- What is your education level or degree?
- What makes you qualified to be an ADHD coach?
- Do you have ADHD yourself? (Many ADHD coaches do)
- How long have you been an ADHD coach?
- How many people have you coached and for how long? What were the results?
- Do you have experience working with someone like like me – a student, parent, business owner, retiree, etc.?
- How will we meet – in person, on the phone or with a video call?
- Can you provide references?
- What are your fees?
Coaches work on a contract basis
Most ADHD coaches work on a contract basis. A typical starter contract lasts about three months. ADHD coaches rarely do individual sessions because making important changes and creating new behaviors takes time. Once you find an ADHD coach that you’re interested in working with, you may be able to have a trial coaching session before signing a months-long contract. Doing a trial session with your coach will help you and the coach see if you are truly a good fit for what is likely to become a long-term relationship.
What does ADHD coaching cost?
Unfortunately, insurance companies rarely pay for ADHD coaching. You’ll likely end up paying completely out of pocket. The cost of ADHD coaching varies wildly between providers, cities, and based on your own individual needs. On average, you can expect to spend between $300 and $1,200 a month. That being said, there are several ways you can buffer the cost of working with an ADHD coach.
- If you are low-income, ask your coach if they charge sliding-scale fees.
- If you’re seeking an ADHD coach to help you be more productive in the workplace, your employer may cover part of the cost.
- If you’re a business owner and you are investing in ADHD coaching to increase your business success, you may be able to deduct part of the cost of your ADHD coaching on your taxes.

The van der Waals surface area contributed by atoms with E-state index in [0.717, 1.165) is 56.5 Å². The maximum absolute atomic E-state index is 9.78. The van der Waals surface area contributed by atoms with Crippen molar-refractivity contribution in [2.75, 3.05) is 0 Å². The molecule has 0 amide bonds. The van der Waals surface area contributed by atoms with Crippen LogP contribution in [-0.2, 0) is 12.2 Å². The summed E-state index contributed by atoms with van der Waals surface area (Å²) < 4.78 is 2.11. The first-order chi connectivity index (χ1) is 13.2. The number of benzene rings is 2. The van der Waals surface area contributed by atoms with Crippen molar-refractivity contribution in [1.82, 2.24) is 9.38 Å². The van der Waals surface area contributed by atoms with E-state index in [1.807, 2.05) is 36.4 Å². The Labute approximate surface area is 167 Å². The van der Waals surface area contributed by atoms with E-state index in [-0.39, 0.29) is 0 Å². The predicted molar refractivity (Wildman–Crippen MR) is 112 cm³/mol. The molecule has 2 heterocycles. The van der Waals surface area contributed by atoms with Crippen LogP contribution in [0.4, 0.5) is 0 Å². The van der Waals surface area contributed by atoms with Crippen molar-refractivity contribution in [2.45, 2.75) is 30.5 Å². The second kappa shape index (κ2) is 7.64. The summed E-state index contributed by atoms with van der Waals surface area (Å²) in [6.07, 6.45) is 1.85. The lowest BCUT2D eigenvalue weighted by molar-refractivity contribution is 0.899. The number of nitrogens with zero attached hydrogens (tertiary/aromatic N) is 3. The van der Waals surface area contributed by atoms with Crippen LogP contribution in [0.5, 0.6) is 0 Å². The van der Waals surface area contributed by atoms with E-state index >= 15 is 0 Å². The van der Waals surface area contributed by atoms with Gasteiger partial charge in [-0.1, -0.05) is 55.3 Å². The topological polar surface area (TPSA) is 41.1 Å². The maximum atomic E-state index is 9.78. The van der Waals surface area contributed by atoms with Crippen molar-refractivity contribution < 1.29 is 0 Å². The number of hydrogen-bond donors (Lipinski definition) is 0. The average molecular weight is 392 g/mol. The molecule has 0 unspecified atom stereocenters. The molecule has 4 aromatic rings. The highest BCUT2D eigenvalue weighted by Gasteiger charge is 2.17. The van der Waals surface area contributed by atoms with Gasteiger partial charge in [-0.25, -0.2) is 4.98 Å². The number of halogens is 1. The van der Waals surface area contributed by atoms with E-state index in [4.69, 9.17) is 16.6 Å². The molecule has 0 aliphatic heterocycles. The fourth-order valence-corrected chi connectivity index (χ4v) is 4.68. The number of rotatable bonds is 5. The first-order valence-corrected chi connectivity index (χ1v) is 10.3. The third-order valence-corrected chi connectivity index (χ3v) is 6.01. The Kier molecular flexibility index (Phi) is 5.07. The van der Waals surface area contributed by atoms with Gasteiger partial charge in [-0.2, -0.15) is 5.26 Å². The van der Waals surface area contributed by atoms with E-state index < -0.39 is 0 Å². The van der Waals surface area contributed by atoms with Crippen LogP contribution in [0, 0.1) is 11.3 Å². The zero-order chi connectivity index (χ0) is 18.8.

- You may be able to deduct the cost of your ADHD coaching as a medical expense if your doctor writes you a prescription for ADHD coaching.
And remember, even though the cost of ADHD coaching will probably come straight from your pocket, it is likely to pay for itself and then some over time. Especially if you are hiring an ADHD coach to help with school, career, or financial issues, you’ll probably see a many-times-over return on your initial investment via higher salaries, a more profitable business, fewer late fees, better credit, and more.
What’s it like to work with an ADHD coach?
Your first session with your coach will be longer than the following ones. This first session is an “intake”session where you and your coach will discuss your unique issues and goals. Expect it to last at least an hour or more.
Your coach will ask you questions such as:
- What are your biggest struggles?
- What would you like to accomplish?
- What do you want to achieve with coaching?
After each session, your coach will give you homework of varying kinds to help you build new thought patterns and behaviors between appointments. Each new session will be a review of your homework, diving into what worked and didn’t work for you, and new strategies/homework for next time.